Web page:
One reason frequently adduced to explain Beijing’s show of force in the recent Taiwan Straits crisis is that the Chinese leadership is in transition. As Deng Xiaoping fades from the scene, according to this view, the leader in place to succeed him—Party General Secretary Jiang Zemin—is weak, enjoying a stature only marginally higher than his colleagues in the Party’s front-line leadership and managing only a tentative command over the Party agenda. The author of a failed accommodating approach toward Taipei, Jiang was put on the defensive against hard-line Politburo colleagues and against assertive military leaders who will play king-making roles once Deng dies. In this treacherous political setting, Jiang was forced to adopt an ultranationalistic stance toward Taipei and Washington, and to authorize provocative military exercises as Taiwan’s first democratic presidential elections approached. In short, the politics of leadership transition in Beijing explain the otherwise unaccountably rash and threatening posture of the People’s Republic of China (PRC) toward Taiwan and the United States.
As inviting as this line of argument may be, it does not fit well with the picture that emerges from a closer analysis of China’s leadership politics. China is indeed in the midst of a transition to a post-Deng Xiaoping leadership. But so far, the politics of this transition have been unusually well managed. Jiang Zemin does not appear weak or vacillating, nor does [End Page 21] the top leadership seem severely divided. To the contrary, Jiang increasingly appears to have consolidated his position and worked out consensual relationships with the rest of the front-line Party leadership. The leadership especially appears united around the daunting list of domestic policy priorities it faces. Although there are suggestions of leadership differences over the assessment of American policy toward China, there is little evidence of conflict over Taiwan policy.
Beijing’s posture in the recent Taiwan Straits crisis therefore cannot easily be explained by the commonly postulated uncertainties of leadership transition in China. Quite the opposite: Beijing’s actions, however we may choose to characterize them, reflect consensus among a leadership that is increasingly confident of its ability to weather the uncertainties of Deng Xiaoping’s passing. American policies toward China and Taiwan that do not take this reality into account risk serious miscalculation.
The present Chinese leadership is the product of several concurrent transitions. The first transition is generational. The leaders now at the top of the Chinese Communist Party (CPC) and PRC state hierarchies rose to these positions as the result of a deliberate effort by Deng Xiaoping to retire the veteran leaders who dominated Party politics in the 1970s and 80s in favor of younger leaders who would continue the policies of reform that he began. This rejuvenation effort began at the Twelfth CPC Congress in 1982, where Deng instituted the Central Advisory Commission, a Central Committee-level body into which veteran leaders could retire, retaining a voice in Party politics without responsibility for the Party’s day-to-day affairs. Significant retirements began in 1985 at a major Party conference, with most of the remaining Party elders withdrawing at the CPC’s Thirteenth Congress in 1987. In 1990, Deng Xiaoping himself relinquished his last official post, as state Military Commission chairman. The CPC’s Fourteenth Congress in 1992 consolidated the present Party leadership and abolished the Central Advisory Commission, removing the last official platform for veteran intervention in political processes. [End Page 22]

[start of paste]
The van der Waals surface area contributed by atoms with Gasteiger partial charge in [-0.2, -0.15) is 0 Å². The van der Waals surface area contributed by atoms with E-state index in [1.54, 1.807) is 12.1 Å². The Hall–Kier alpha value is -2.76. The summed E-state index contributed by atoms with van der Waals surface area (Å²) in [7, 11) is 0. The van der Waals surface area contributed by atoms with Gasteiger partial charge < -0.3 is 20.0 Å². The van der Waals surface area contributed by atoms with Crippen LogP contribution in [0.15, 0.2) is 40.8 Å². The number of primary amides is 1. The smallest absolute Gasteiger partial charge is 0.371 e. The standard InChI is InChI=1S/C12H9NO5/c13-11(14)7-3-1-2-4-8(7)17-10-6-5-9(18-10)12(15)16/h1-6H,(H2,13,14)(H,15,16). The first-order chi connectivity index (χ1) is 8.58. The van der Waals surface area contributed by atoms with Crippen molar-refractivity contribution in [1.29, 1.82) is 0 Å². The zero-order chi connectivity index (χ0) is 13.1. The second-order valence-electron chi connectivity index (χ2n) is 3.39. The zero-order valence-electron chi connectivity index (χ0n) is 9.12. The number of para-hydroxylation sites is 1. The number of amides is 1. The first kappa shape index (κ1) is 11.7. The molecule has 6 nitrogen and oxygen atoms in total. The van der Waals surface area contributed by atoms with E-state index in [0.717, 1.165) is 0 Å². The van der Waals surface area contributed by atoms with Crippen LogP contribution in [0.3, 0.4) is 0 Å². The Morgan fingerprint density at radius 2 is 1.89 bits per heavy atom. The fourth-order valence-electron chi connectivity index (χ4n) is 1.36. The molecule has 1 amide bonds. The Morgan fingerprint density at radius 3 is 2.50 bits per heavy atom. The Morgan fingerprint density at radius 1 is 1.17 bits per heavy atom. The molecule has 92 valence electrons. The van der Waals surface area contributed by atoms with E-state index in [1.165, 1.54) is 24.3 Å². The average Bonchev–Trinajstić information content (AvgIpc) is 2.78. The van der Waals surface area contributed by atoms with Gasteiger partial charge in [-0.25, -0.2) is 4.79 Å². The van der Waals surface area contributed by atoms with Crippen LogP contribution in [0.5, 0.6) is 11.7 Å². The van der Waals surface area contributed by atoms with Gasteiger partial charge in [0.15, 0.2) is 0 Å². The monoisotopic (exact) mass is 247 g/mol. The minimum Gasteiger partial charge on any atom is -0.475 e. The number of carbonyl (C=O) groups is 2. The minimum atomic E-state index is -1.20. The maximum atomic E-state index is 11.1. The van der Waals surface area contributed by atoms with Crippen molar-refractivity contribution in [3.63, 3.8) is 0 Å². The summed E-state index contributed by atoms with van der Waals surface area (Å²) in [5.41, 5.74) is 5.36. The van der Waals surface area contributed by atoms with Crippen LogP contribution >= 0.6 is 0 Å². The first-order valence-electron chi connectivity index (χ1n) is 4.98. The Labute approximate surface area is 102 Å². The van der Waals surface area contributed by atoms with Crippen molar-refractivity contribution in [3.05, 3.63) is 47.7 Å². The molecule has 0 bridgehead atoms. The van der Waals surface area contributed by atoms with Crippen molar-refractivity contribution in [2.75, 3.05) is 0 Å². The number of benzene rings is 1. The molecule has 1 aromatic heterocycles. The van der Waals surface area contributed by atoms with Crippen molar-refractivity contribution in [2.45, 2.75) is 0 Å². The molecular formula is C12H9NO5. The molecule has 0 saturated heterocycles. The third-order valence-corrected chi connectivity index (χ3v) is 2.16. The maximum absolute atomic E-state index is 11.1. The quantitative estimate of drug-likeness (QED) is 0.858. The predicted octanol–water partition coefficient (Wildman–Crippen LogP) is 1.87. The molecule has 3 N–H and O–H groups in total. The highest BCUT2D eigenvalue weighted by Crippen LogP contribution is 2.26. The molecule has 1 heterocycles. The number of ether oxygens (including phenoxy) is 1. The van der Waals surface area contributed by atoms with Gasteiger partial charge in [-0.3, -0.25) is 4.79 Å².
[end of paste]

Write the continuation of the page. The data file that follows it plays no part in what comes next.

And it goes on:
The Party leadership that emerged from this carefully-managed transition is composed, mainly of men in their 50s and 60s—men 20–25 years younger than the veteran leaders they replaced. By experience, they are the PRC’s first post-revolutionary generation of leaders. The older members of this group, including Jiang Zemin, joined the CPC during the late 1940’s civil war against the Nationalist regime. The rest had no direct experience in the revolution itself, as they joined the Party after the founding of the PRC. There is no reason to doubt the commitment of these leaders to the Party. The roots of their commitment, however, differ from those of the leaders who dominated...